Editorial: Here goes

·3 min read

This was our first quarter takeaway. The detection of the Sars-CoV-2 variant P.3 or Theta in Central Visayas (CV) in March coincided with the spike in Covid-19 cases in the region. This claim was corroborated by Department of Health (DOH) Epidemiology Bureau Director Alethea de Guzman who said there was clearly a connection. That’s about as empirical as empirical goes, variants cause upticks and the worst among them, a surge or new wave. It doesn’t help that the more notable variants of late, including the Delta version, showed high transmissibility rate.

The DOH case bulletin showed just how a third wave is buoying yet another possibility of a bad scenario if we let it be. In the last two weeks, from June 28 to July 11, Cebu Province found a case increase of 61 percent, almost 42 percent in Cebu City, around 46 percent in Mandaue City. Lapu-Lapu City logged the more dismal figure of 108 percent. DOH 7 data showed that Cebu City as of July 12, 2021, has a total of 1,133 active cases. The health agency was categorical, CV is on third wave.

The CV specimens are certainly under whole genome sequencing now, and anytime soon we’ll get update on whether some viral mutant is behind these infections. Although, DOH Undersecretary Maria Rosario Vergeire, on July 12, 2021, said that increase in infections can be caused by a number of reasons—mobility, porous border control, poor compliance of health protocols in public and work places. At this point, we can’t single out variants as the main culprit pending laboratory results.

But, yes, mobility and poor observance of health protocols. A cursory look around the metro shows just how slack a big sector of the public has been in observing the health protocols. The non-wearing of face shields has become pervasive, and a day trip to public spaces and even in inner cities shows the wearing of mask has been dispensable. Worse, the physical distancing rule has been arbitrarily followed—most times consigned to oblivion in bars and in public transport. And these are all so because we have the economy moving, we’re shaking up our centers back into productivity again. Movement becomes public preoccupation while safety takes a backseat.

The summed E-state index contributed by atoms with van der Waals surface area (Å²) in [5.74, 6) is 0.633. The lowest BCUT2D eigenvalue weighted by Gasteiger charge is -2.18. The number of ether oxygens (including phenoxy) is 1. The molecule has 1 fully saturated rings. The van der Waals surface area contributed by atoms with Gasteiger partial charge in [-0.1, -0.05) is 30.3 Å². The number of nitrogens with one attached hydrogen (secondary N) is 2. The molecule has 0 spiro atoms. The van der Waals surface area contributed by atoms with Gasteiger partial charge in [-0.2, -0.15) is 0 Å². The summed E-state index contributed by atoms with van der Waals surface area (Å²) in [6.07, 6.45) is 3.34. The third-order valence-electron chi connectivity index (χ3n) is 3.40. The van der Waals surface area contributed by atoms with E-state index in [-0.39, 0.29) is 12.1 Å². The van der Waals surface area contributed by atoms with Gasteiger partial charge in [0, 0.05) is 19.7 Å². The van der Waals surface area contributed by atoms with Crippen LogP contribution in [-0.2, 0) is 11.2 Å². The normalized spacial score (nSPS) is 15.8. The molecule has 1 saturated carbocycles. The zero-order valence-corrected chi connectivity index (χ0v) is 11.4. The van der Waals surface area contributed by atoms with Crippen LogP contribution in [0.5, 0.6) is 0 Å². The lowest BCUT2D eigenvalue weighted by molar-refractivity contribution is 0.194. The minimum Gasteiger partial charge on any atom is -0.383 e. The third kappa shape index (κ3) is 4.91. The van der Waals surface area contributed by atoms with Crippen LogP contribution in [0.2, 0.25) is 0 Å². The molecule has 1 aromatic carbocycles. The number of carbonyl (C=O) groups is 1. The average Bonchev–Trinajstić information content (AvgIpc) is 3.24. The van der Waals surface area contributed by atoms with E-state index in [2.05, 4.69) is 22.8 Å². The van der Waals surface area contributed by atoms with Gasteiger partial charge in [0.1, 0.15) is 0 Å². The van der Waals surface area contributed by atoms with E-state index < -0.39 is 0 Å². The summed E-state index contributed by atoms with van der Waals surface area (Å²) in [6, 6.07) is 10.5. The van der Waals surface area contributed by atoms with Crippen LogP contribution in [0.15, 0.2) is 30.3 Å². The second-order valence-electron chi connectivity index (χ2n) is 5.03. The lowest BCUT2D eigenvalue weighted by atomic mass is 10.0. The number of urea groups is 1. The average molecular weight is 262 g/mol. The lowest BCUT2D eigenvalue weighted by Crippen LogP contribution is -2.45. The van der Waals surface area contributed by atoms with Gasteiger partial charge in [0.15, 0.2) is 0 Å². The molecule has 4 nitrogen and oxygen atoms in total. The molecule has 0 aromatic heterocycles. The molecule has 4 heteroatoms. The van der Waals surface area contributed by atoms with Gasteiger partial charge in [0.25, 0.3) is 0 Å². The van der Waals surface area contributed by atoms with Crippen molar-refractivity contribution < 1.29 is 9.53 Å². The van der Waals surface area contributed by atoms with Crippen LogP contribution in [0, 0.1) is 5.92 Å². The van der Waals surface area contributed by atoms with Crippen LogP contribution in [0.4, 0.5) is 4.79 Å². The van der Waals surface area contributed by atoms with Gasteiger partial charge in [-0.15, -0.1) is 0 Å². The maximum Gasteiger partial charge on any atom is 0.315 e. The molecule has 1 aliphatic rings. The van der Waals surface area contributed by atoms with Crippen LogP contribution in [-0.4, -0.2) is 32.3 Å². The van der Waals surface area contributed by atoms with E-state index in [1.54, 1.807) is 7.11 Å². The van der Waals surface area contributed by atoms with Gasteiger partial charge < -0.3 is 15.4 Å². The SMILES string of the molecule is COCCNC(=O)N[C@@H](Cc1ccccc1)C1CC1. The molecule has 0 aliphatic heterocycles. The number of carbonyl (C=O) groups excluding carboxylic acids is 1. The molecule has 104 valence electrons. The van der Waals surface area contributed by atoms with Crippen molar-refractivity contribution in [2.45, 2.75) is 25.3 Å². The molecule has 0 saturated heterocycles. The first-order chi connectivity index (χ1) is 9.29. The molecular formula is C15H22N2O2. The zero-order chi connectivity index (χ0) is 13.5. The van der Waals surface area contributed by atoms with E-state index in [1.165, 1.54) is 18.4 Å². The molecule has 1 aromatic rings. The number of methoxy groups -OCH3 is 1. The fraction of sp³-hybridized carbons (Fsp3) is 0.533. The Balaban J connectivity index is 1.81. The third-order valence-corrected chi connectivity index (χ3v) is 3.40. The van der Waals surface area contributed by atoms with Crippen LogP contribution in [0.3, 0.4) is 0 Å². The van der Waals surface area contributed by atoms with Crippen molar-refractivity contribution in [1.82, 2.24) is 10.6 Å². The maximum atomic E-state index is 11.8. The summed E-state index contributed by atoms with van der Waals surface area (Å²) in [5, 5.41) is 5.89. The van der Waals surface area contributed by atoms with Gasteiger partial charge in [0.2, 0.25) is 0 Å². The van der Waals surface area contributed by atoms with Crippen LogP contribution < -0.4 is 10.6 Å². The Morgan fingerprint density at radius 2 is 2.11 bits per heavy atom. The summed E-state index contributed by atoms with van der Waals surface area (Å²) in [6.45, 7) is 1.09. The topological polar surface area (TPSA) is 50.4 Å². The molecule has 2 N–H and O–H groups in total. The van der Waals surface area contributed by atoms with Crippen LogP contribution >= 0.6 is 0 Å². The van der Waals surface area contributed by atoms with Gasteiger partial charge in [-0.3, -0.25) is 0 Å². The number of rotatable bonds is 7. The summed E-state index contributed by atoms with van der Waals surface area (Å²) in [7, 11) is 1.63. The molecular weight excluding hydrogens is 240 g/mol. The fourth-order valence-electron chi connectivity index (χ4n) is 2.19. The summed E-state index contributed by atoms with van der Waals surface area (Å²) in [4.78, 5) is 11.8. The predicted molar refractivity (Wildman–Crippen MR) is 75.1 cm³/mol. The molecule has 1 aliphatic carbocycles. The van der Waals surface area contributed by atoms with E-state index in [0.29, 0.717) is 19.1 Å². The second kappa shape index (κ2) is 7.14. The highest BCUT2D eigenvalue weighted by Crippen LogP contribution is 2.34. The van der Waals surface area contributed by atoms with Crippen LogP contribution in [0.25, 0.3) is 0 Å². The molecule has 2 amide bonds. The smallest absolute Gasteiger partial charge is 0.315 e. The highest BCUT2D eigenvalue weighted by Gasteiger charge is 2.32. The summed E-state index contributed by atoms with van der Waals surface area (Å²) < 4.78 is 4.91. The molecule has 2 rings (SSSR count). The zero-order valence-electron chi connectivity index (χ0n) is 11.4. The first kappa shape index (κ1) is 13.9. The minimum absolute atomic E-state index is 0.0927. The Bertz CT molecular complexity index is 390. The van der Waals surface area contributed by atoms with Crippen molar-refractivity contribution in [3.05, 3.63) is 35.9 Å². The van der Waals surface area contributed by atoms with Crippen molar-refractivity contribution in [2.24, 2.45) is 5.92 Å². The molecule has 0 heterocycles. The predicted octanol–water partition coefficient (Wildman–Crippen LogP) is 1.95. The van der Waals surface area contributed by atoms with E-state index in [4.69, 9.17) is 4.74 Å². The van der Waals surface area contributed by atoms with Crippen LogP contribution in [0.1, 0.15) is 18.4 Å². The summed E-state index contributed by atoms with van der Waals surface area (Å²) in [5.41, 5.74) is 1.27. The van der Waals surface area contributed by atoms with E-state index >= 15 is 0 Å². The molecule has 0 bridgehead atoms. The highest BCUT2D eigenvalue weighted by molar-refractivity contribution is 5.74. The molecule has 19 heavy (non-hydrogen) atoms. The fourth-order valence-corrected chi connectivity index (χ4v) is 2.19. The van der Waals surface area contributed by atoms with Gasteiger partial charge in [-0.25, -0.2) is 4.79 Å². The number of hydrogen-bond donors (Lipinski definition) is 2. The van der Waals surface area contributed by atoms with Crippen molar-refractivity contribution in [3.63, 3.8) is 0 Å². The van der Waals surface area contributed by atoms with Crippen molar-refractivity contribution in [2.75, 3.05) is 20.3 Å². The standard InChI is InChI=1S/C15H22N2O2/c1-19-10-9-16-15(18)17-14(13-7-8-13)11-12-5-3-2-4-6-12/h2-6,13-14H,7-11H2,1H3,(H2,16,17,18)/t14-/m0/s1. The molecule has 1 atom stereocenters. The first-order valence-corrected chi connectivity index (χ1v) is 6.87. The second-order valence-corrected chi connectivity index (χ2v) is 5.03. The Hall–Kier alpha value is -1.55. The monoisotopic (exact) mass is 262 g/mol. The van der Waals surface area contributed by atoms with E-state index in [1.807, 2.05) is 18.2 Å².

And so we find ourselves back to the task of delicate balance while our cases are again logging double digits—although we’re more bent to roll the economy while we bear the pandemic reality.

Cebu City Councilor Joel Garganera, deputy chief implementer of Cebu City’s Emergency Operations Center, assures our health care facilities are ready. The city needs to prepare while he compares the ever-shifting patterns in transmissions as a “roller-coaster ride.”

The city has 400 operational beds in three barangay isolation centers (BIC) in City Central School and in Barangays Mabolo and Zapatera. There are also 600 beds on standby in five other BICs just in case the count goes further up. Patients with mild to moderate symptoms will be brought to the Cebu City Quarantine Center at the North Reclamation Area. Meanwhile, we may need updates, too, on how the other affected cities and towns in Cebu are taking care of their own cases.

Time and again, we need to be reminded that this fight is not over yet. We’re far from the hackneyed phrase of “light at the end of the tunnel,” if that’s what we have been aiming for.

Our goal is to create a safe and engaging place for users to connect over interests and passions. In order to improve our community experience, we are temporarily suspending article commenting